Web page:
Novel approaches to estimating time-dependent dose variations in lung radiotherapy: Time-resolved Monte Carlo simulations, scintillator dosimetry, and simulations of anatomical changes

Patrik Sibolt

    Research output: Book/ReportPh.D. thesis

    191 Downloads (Pure)


    Lung cancer is one of the most common cancer diagnoses worldwide, unfortunately with patients suffering from poor prognosis. There is therefore a pressing need for improving treatment outcome and this is being widely addressed in the implementation of more complex treatment techniques, where radiotherapy of lung cancer patients is becoming more and more patient specific with a treatment delivery that is guided by the monitoring of the respiratory motion. However, ensuring high quality of complex radiotherapy in a heterogeneous anatomy such as the thorax is a challenging task. Additionally, the treated geometry is time-dependent and subject to both inter- and intra-fractional variations affecting both tumor position and material density distribution.
    The work presented in this thesis has been motivated by the need to improve methods for estimating and verifying the dose delivered during motion managed radiotherapy of lung cancer patients. A major factor contributing to dose deviations in lung radiotherapy is inter-fractional variations. Anatomical changes such as pleural effusion, atelectasis and tumor shrinkage occur over the course of treatment and manifests in the form of density alterations also within the irradiated volume. By estimating the dosimetric effect of systematically simulated anatomical changes a foundation for assessing the need for adaptation of the treatment plan was established. The method was applied to a set of treatment situations of different complexity. In general the results demonstrated the need for patient- and treatment-specific investigation of the dosimetric effect caused by anatomical changes.
    While inter-fractional changes often occur randomly over the course of treatment, the respiratory-induced intra-fractional motion is more predictable but in the same time also more challenging as any change in motion will influence the delivered dose immediately during irradiation. Addressing the questions of when, where and possibly why dose deviations occur requires methods for both accurate measurements and calculations where the dynamic motion of both the treatment beam configuration and the heterogeneous patient anatomy is taken into account. This study has therefore also focused on the development of tools for time-resolved scintillator measurements and accurate Monte Carlo dose calculations in a thoracic-like geometry.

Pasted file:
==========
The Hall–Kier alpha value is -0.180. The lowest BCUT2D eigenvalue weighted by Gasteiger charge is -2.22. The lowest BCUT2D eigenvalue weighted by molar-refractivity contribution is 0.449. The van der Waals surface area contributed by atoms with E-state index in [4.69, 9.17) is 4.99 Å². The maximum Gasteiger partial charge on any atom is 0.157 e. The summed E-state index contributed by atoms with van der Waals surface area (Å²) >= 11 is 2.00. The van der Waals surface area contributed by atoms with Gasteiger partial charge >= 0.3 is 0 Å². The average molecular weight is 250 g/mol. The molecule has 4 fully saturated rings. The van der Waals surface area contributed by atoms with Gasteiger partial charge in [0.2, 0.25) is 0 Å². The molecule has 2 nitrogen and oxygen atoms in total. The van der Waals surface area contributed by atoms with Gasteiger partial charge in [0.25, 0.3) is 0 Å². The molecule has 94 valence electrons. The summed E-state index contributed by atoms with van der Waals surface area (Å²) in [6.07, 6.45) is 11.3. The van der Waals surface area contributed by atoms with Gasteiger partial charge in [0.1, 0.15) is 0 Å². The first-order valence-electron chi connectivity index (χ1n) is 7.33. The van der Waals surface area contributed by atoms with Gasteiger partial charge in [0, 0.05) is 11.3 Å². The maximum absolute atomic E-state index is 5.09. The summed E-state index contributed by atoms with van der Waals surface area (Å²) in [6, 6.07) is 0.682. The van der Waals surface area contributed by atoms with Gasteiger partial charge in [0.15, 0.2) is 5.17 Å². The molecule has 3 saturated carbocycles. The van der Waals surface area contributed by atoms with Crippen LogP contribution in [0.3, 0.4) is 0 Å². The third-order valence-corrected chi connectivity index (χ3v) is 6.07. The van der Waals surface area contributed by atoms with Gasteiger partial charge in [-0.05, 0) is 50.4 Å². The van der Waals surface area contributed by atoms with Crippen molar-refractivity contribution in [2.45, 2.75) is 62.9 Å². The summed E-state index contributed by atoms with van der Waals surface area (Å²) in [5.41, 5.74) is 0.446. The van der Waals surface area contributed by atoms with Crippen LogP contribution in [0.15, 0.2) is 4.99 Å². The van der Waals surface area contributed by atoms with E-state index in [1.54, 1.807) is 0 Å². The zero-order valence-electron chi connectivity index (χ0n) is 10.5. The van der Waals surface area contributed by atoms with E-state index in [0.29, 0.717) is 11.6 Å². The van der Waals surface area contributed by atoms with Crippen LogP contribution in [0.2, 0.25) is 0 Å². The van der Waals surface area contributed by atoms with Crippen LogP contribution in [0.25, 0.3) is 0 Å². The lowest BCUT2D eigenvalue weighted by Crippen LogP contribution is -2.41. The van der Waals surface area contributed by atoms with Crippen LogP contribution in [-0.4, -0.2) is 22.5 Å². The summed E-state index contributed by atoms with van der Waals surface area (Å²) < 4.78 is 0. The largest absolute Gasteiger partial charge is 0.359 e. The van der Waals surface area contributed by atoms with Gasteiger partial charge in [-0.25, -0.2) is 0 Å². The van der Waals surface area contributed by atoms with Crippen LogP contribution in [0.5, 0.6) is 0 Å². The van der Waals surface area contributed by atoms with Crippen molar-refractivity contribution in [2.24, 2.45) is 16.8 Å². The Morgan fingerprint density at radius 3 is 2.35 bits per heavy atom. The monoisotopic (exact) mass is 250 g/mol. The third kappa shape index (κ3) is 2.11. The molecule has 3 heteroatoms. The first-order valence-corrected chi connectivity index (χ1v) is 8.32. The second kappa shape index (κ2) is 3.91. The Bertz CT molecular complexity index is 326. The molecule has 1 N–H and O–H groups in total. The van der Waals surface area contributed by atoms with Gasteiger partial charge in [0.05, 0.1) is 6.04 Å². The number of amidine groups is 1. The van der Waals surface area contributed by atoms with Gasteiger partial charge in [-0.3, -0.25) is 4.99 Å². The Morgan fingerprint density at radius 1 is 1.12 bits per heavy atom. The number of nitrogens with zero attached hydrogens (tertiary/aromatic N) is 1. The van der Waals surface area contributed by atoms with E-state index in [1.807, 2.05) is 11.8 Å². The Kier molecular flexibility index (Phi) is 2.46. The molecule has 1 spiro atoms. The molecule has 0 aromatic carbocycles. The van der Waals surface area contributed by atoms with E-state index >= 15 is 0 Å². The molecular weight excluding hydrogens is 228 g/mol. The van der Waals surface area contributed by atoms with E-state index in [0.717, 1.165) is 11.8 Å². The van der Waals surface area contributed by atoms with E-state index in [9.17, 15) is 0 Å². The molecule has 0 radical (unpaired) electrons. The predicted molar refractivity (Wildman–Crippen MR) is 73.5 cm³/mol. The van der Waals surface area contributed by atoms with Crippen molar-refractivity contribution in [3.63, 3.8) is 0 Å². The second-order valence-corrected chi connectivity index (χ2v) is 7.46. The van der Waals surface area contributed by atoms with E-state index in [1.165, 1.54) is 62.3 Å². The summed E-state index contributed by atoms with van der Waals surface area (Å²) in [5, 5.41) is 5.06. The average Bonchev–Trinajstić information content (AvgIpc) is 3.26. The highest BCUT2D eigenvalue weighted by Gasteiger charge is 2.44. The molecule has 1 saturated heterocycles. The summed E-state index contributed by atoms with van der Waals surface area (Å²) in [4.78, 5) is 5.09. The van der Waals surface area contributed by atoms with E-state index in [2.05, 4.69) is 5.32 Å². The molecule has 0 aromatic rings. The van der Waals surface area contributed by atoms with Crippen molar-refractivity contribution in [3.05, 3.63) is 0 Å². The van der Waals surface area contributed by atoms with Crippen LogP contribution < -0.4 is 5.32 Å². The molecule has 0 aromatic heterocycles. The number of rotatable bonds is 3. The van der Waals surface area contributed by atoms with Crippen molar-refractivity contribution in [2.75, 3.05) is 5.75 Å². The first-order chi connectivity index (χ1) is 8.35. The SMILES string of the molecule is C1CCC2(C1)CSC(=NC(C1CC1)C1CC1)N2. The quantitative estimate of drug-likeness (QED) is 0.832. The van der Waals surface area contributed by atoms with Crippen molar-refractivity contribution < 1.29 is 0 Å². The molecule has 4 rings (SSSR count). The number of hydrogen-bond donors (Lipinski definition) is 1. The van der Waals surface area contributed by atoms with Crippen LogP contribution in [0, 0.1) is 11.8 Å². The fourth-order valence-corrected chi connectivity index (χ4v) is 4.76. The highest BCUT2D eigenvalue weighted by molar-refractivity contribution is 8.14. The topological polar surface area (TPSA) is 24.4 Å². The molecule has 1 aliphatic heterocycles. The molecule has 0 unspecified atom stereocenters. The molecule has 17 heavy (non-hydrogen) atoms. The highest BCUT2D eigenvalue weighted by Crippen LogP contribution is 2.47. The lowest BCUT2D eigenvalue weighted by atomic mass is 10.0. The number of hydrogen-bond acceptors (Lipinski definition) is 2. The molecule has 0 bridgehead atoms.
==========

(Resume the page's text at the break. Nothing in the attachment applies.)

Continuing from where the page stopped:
An in-house developed dynamic thorax phantom was demonstrated to enable time-resolved plastic scintillator dosimetry during reproducible respiratory-like motion. Furthermore this dosimetry setup, mimicking radiotherapy in a patient-like geometry, was used as a basis for initial validation of a novel approach to time-resolved Monte Carlo simulations also developed during the current project. With the implementation of the Monte Carlo simulations into an automated workflow the tools were furthermore made accessible by minimizing the user interaction.
    Based on the work carried out in the thesis it was concluded that there is a need for estimating dose variations in time-dependent heterogeneous geometries. Tools addressing this issue, both by measurements and dose calculations, were developed and demonstrated to be reliable. These tools were observed to have great potential to be used in a quality assurance program for dosimetric verification of complex treatment delivery techniques in radiotherapy of lung cancer patients.
    Original languageEnglish
    PublisherDTU Nutech
    Number of pages99
    Publication statusPublished - 2018


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